CCANESA / Classics and Ancient History seminar: “The origins of Athenian democracy: Recreating the narrative”
Stephen Clarke | University of Sydney
“The origins of Athenian democracy: Recreating the narrative”
In 508/07 BC, Athens became a democracy. The democracy’s future is well-documented, but the events surrounding its origins are more difficult to clarify. While the Alkmeonid Kleisthenes played a significant role in its development and implementation, he was not in Athens to witness what Ober (2007) called the ‘democratic revolution’, led by rioters. The Spartan King Kleomenes had occupied the city at the request of Kleisthenes’ opponent Isagoras, after Kleomenes had forced Kleisthenes and 700 Athenian families to leave the city to secure it for Isagoras. Yet, something happened: the ordinary, poor Athenians are supposed to have risen successfully against an army of Spartans; surely, rioters could not have done this alone. Despite being deprived of the hoplites represented by the 700 families forced to flee Athens, the general populace was somehow able to put the Spartans to siege and successfully force their humiliating removal. This was remarkable, yet in no account is there discussion about how this happened. While Anderson (2003) recognised the potential for Athenian military power, this was hardly the case in 508/07. Moreover, while the Kleisthenic reforms had been commenced, the urban poor would likely have seen little change in their political power. This paper explores some of these difficult issues, particularly surrounding our main source, Herodotus, and, while not suggesting a definitive solution, will propose answers as to why there was an uprising against the Spartans, who might have participated in the ‘revolution’, and how it was able to happen at all.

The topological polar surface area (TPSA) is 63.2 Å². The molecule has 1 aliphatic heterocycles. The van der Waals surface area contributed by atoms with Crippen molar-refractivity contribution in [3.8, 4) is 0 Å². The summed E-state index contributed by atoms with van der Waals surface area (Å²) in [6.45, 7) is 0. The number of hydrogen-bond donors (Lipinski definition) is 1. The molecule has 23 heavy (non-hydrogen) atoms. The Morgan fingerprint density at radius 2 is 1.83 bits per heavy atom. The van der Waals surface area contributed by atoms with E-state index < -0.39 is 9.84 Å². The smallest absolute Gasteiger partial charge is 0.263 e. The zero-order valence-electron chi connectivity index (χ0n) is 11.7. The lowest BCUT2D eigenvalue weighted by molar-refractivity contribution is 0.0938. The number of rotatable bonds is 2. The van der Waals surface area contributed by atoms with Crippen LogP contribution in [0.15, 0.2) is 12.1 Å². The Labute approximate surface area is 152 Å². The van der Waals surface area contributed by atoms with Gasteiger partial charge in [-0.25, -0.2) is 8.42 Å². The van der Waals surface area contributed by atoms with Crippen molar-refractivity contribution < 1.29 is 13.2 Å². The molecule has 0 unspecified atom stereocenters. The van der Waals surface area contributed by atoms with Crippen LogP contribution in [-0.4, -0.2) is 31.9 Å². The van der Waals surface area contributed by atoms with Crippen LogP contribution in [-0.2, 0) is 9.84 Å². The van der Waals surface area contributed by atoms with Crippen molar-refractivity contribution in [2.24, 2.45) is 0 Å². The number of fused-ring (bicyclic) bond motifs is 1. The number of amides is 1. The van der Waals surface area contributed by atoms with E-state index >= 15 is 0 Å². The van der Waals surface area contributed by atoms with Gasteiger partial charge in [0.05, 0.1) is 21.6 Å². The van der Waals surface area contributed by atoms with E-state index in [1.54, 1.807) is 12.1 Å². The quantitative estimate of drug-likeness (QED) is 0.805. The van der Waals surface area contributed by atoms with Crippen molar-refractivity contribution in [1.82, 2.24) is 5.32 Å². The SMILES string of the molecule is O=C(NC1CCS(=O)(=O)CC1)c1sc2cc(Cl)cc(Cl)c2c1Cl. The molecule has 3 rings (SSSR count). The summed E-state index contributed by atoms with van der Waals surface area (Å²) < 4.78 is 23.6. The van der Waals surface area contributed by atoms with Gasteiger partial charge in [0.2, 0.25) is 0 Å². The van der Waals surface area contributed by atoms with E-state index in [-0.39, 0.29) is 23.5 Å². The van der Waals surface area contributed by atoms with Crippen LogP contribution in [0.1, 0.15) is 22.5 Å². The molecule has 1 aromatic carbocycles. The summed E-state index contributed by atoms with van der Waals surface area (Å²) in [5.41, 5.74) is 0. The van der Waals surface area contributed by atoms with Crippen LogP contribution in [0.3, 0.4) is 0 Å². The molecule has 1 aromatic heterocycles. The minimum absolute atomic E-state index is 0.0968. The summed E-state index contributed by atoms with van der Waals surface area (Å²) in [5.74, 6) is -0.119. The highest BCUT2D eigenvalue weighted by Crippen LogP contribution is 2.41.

Dr Steve Clarke is an Honorary Research Associate at the University of Sydney and a Fellow of the Royal Historical Society. His recent book, Greek Orators VII: Demosthenes 8, ‘On the Chersonnese’ was published by the University of Liverpool Press and he is currently contracted to write another book on the fifth century Athenian Empire, amongst various other upcoming book chapters and articles on 5th century Athens and Greek oratory. After over 20 years as a high school teacher, he is working outside teaching and will entertain job offers teaching Classics and Ancient History for food or other remuneration.
The Zoom link – All papers this semester will be presented via Zoom online. Details of each Zoom session will be posted out approximately one week prior to the presentation date.
10 March 4:00pm (AEDT/UTC+10)
The Department of Classics and Ancient History is part of the School of Philosophical and Historical Inquiry (SOPHI).
Image: Achilles fights the River Scamander’ (Date unknown) | Alexander Runciman (1736-85) Scottish National Gallery of Modern Art (Creative Commons)